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Free Citizen

This writer espouses individual liberty, free markets, and limited government.

Location: Jackson, Mississippi, United States

Sunday, July 01, 2007

Sen. Trent Lott Commended for Backing Immigration "Reform" Bill

This is Sidney Salter's column of June 27, 2007, which was not posted on The Clarion-Ledger's website. It was titled "Lott's immigration compromise vote was tough vote for sanity."

After getting pounded in Washington and here at home for his past support for the U. S. Senate compromise immigration reform bill, Mississippi's Republican junior senator stepped up Tuesday [June 26] and voted to support it again.

U. S. Sen. Trent Lott, R-Pascagoula, voted Tuesday to resume Senate debate on a stalled immigration measure to grant legal status to some of the estimated 12 million illegal immigrants already living and working in this country. [Note: The number is probably closer to 20 million.]

Lott's GOP colleague, Sen. Thad Cochran, R-Oxford [who is up for re-election next year], voted against reconsidering it. The Senate vote was 64-35 to revive the controversial legislation, which still faces formidable obstacles in the Senate from conservative Republicans and liberal Democrats who want to amend it.

Supporters needed 60 votes to pass the bill. A similar test vote earlier this month only got 45 votes, only seven of them Republicans. But on Tuesday, 24 Republicans joined 39 Democrats and one independent in support of the measure. Opposing the bill were 25 Republicans, nine Democrats, and one independent.

The Associated Press reported key elements of the bipartisan immigration measure [Anything that's "bipartisan" is bound to be a good deal-- right?]:

~~ Allows illegal immigrants who were in the country as of Jan. 1, 2007 to gain a "Z visa" if they pay fees and fines and pass a background check. Allows them eventually to get on a path to citizenship after waiting in line, paying more fines, holding down jobs and learning English. Heads of households would have to return to their home countries to apply for green cards.

~~ Creates a new temporary worker program that would allow up to 200,000 guest workers per year to enter on two-year Y visas that could be renewed twice, provided they returned to their home countries for a year between each stint. It sunsets the program after five years.

~~ Prevents the Y and Z visa programs from taking effect until security and enforcement triggers are met, including adding 20,000 border agents, 370 miles of fencing, 300 miles of vehicle barriers, and a new worker verification system to prevent hiring illegal workers. It provides $4.4 billion to fund the measures.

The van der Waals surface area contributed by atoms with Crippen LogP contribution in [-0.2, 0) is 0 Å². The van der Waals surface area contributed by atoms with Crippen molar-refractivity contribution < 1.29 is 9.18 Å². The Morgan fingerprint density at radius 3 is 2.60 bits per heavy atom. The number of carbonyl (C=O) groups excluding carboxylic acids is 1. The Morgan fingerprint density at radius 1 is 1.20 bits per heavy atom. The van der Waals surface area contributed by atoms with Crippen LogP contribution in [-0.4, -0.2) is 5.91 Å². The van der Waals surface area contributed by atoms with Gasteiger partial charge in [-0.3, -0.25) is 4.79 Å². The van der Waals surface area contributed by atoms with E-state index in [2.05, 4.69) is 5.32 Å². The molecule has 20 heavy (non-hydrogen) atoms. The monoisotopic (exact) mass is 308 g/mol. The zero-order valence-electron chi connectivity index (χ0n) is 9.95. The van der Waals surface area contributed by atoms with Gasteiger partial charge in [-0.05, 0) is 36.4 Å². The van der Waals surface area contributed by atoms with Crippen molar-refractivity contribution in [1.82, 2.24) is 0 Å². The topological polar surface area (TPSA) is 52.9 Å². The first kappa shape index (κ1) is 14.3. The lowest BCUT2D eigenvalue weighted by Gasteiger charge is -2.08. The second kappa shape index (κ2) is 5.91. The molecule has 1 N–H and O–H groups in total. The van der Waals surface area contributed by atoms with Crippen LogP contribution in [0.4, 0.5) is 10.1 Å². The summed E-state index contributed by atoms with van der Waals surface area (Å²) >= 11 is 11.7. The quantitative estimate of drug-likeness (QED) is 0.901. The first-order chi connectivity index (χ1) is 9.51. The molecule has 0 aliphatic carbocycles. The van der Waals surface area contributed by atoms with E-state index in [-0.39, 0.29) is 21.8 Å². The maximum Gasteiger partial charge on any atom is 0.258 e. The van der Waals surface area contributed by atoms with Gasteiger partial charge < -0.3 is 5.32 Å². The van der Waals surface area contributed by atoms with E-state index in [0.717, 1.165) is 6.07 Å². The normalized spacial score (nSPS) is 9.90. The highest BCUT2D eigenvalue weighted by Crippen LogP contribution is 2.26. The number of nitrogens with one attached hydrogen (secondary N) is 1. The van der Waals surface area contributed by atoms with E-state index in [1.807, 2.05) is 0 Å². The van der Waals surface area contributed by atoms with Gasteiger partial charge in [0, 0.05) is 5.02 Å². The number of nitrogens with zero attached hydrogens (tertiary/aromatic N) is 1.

~~ Creates an employment-based point system for new immigrants to qualify for green cards based on their education and skill levels, and eliminates or limits visa preferences for family members of U. S. citizens and legal permanent residents.

Criticism of Lott on the immigration issue has been across the board from conservatives and liberals alike. But Lott has not been deterred from his position that America can no longer afford to ignore immigration or wink and nudge at it.

On the FOX News Sunday TV program with Chris Wallace on June 24, Lott said: "We need to make sure we know who these people are, where they're going, that there's a job for them, that they are not treated like animals, and that they have to go back to their homes of origin.

"I really haven't changed. But I am trying to get a result here. Look, the people in-- I have been in Congress for 35 years representing the people of Mississippi.

"They know that I would not consciously do anything that would hurt my state, but also I want to do the right thing for my country. And I do think they are compatible in this instance."

The Senate compromise immigration bill is just that-- a compromise designed to bring sanity to an insane proposition-- that borders that have been porous for more than 200 years can be made secure with the stroke of a pen. They can't.

Immigration reforms like the Senate bill are a good start. Lott's decision to forego political popularity for sound public policy should be commended.

Contact Perspective Editor Sidney Salter at (601) 961-7084 or e-mail ssalter@clarionledger.com.

I can't imagine why 1) this outstanding column was not posted by the paper online, or 2) such a wonderful bill was defeated by the Senate.

Sidney must be a male, since one rarely encounters a bald-headed female.


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